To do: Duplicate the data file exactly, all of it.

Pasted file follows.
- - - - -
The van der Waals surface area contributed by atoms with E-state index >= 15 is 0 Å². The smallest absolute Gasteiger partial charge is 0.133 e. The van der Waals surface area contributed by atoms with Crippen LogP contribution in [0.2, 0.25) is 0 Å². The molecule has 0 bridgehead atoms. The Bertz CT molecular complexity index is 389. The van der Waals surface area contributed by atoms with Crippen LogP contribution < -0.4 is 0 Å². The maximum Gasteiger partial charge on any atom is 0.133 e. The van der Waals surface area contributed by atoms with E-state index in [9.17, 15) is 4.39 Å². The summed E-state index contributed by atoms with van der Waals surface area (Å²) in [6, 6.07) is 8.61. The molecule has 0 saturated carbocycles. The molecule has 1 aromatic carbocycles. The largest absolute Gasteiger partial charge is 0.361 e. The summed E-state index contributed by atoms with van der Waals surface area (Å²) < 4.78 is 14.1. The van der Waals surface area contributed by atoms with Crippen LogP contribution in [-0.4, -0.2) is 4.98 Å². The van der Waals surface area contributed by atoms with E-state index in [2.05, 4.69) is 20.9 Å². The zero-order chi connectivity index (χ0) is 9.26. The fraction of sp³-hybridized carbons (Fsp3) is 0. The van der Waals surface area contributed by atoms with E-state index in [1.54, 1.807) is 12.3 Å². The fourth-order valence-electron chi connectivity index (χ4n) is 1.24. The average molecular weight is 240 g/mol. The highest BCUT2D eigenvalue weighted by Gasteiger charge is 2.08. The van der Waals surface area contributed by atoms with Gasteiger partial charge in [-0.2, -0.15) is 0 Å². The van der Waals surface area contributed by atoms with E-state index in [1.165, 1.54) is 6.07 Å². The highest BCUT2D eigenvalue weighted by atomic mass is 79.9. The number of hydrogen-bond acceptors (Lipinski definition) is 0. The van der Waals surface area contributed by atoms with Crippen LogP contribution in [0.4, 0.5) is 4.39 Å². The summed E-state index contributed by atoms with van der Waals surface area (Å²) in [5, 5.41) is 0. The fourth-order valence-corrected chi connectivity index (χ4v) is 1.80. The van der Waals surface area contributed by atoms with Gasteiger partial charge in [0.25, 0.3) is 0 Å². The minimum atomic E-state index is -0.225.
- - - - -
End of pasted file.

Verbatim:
The van der Waals surface area contributed by atoms with E-state index >= 15 is 0 Å². The smallest absolute Gasteiger partial charge is 0.133 e. The van der Waals surface area contributed by atoms with Crippen LogP contribution in [0.2, 0.25) is 0 Å². The molecule has 0 bridgehead atoms. The Bertz CT molecular complexity index is 389. The van der Waals surface area contributed by atoms with Crippen LogP contribution < -0.4 is 0 Å². The maximum Gasteiger partial charge on any atom is 0.133 e. The van der Waals surface area contributed by atoms with E-state index in [9.17, 15) is 4.39 Å². The summed E-state index contributed by atoms with van der Waals surface area (Å²) in [6, 6.07) is 8.61. The molecule has 0 saturated carbocycles. The molecule has 1 aromatic carbocycles. The largest absolute Gasteiger partial charge is 0.361 e. The summed E-state index contributed by atoms with van der Waals surface area (Å²) < 4.78 is 14.1. The van der Waals surface area contributed by atoms with Crippen LogP contribution in [-0.4, -0.2) is 4.98 Å². The van der Waals surface area contributed by atoms with E-state index in [2.05, 4.69) is 20.9 Å². The zero-order chi connectivity index (χ0) is 9.26. The fraction of sp³-hybridized carbons (Fsp3) is 0. The van der Waals surface area contributed by atoms with E-state index in [1.54, 1.807) is 12.3 Å². The fourth-order valence-electron chi connectivity index (χ4n) is 1.24. The average molecular weight is 240 g/mol. The highest BCUT2D eigenvalue weighted by Gasteiger charge is 2.08. The van der Waals surface area contributed by atoms with Gasteiger partial charge in [-0.2, -0.15) is 0 Å². The van der Waals surface area contributed by atoms with E-state index in [1.165, 1.54) is 6.07 Å². The highest BCUT2D eigenvalue weighted by atomic mass is 79.9. The number of hydrogen-bond acceptors (Lipinski definition) is 0. The van der Waals surface area contributed by atoms with Crippen LogP contribution in [0.4, 0.5) is 4.39 Å². The summed E-state index contributed by atoms with van der Waals surface area (Å²) in [5, 5.41) is 0. The fourth-order valence-corrected chi connectivity index (χ4v) is 1.80. The van der Waals surface area contributed by atoms with Gasteiger partial charge in [0.25, 0.3) is 0 Å². The minimum atomic E-state index is -0.225.